That might be a useful rhetorical question … except they're talking about the tactics of labor unions. In view of the gradual fade of once-mighty labor unions, the answer should be: “The status quo is working very well.” At least it's working better than union tactics.

It might make more sense to imitate tactics of environmentalists.

Tuesday, February 19, 2013

An Odd Thought about the Obama Campaign's Data Collection

On the one hand, there have been many (discussed often on my blogs: 1, 2, 3, 4, 5, 6, 7, and 8) psychological or neurological studies that purported to find supposedly insulting things about us wingnuts. Those studies have generally been marked by small sample sizes and correlations of dubious relevance.

On the other hand, the Obama campaign (presumably run by leftists) was able to turn what would have been a loss in a rational world into a marginal victory by careful analysis of large samples of voters and sticking to data of actual political relevance.

In other words, if there were high-quality data backing up those studies, the statisticians of the Obama campaign have it. They know who high-IQ people vote for. They know who less neurotic people vote for. They know who more impressive people in general vote for. What are the implications of the fact that none of that has been leaked? (I mean, besides the fact that they also have top-notch security people.)

Monday, February 18, 2013

Talking at Cross Purposes

When we reactionaries say “central planning,” the Other Side hears “a plan made by one person.” In other words, if you decide to buy “inorganic” food, that counts as central planning (it's even worse if a CEO of a multinational corporation decides to sell it), but a single-payer health plan doesn't.

Sunday, February 17, 2013

Food Democracy?

I recently came across the term “food democracy.” At first, I thought that meant “one cauliflower, one vote.” It means something even sillier.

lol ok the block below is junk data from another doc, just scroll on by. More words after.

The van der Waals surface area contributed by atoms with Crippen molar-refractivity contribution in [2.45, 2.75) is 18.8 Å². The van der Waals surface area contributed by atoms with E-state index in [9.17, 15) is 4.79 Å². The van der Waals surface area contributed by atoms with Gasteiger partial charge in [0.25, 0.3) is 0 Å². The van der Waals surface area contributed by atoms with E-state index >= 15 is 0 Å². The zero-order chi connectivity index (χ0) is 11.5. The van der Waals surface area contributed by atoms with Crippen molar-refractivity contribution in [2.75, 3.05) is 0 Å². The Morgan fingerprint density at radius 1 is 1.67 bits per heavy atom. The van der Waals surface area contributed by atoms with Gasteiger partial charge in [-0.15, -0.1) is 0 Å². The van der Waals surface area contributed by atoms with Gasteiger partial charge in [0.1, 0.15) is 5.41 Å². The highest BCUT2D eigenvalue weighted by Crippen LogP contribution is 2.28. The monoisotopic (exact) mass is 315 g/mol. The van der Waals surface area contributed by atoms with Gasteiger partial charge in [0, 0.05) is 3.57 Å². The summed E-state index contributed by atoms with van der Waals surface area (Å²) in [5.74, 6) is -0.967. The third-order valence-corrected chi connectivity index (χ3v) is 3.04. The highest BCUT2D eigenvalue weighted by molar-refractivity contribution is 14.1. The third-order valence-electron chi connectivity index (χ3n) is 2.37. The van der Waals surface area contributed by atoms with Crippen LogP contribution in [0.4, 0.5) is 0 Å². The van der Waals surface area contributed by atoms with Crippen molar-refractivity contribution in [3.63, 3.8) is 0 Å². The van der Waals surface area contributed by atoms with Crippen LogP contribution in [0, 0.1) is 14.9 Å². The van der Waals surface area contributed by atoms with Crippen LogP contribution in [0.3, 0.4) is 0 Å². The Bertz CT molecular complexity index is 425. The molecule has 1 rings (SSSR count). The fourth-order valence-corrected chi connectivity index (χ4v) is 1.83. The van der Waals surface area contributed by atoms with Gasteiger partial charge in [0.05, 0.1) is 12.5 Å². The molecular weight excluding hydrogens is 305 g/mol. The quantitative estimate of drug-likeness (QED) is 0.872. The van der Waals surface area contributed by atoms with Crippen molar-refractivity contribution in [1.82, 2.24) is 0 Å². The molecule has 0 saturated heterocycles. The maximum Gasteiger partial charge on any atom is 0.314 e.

According to Food First (people last?):

It is important to understand food democracy as a framework for making our food system more responsive to the needs of its citizens and decentralizing control.


Food democracy emphasizes social justice in the food system, and food is viewed as the center of the democratic process.

This goes beyond the “vote with your fork” ideology which does NOT provide a democratic way to change the food system.

In other words, they want to decentralize, not merely the food industry, but your plate. What's on your plate will no longer be a matter of your top-down decisions but it will be made collectively, i.e., by people with too much free time.

Saturday, February 16, 2013

Six Months … Seventeen Months …

Michael Lombardi has been that predicting economic disaster will strike within six months for at least seventeen months and probably longer.

Eventually, he's likely to be right. Of course, the same is true of a parrot trained to screech “THE STOCK MARKET IS ABOUT TO FALL!” every few minutes.

Friday, February 15, 2013

Mike Bloomberg Might Cause More Global Warming!

In accordance with his firmly-held opinion that the stuff Everybody Knows trumps human freedoms, logical analysis, expert opinion, and common sense (I'm not sure of that last point since I have no common sense and have to simulate it), Mike Bloomberg is trying to ban styrofoam. Apparently, New Yorkers thrown out 20,000 tons of styrofoam each year and it costs the Sanitation Department $20 per ton to handle it. Mayor Bloomberg regards it as a matter of utmost importance to save the city government the 5¢ per person per year that costs. One big problem is that the styrofoam, if not recycled, is likely to wind up floating on the oceans. As long as it's there it will reflect sunlight and help cool off the world. If global warming is such a problem…

Thursday, February 14, 2013

Would “Maxwell's Silver Hammer” Be Legal Today?

If “Maxwell's Silver Hammer” were released today, there would be calls for banning this song glorifying crime. The President would recommend mandatory registration of silver hammers in the State of the Union address and the House Committee on Science, Space and Technology would grill professors accused of teaching Maxwell's equations.

Tuesday, February 12, 2013

A Theory on Why Leftist Dogmas Change Every Week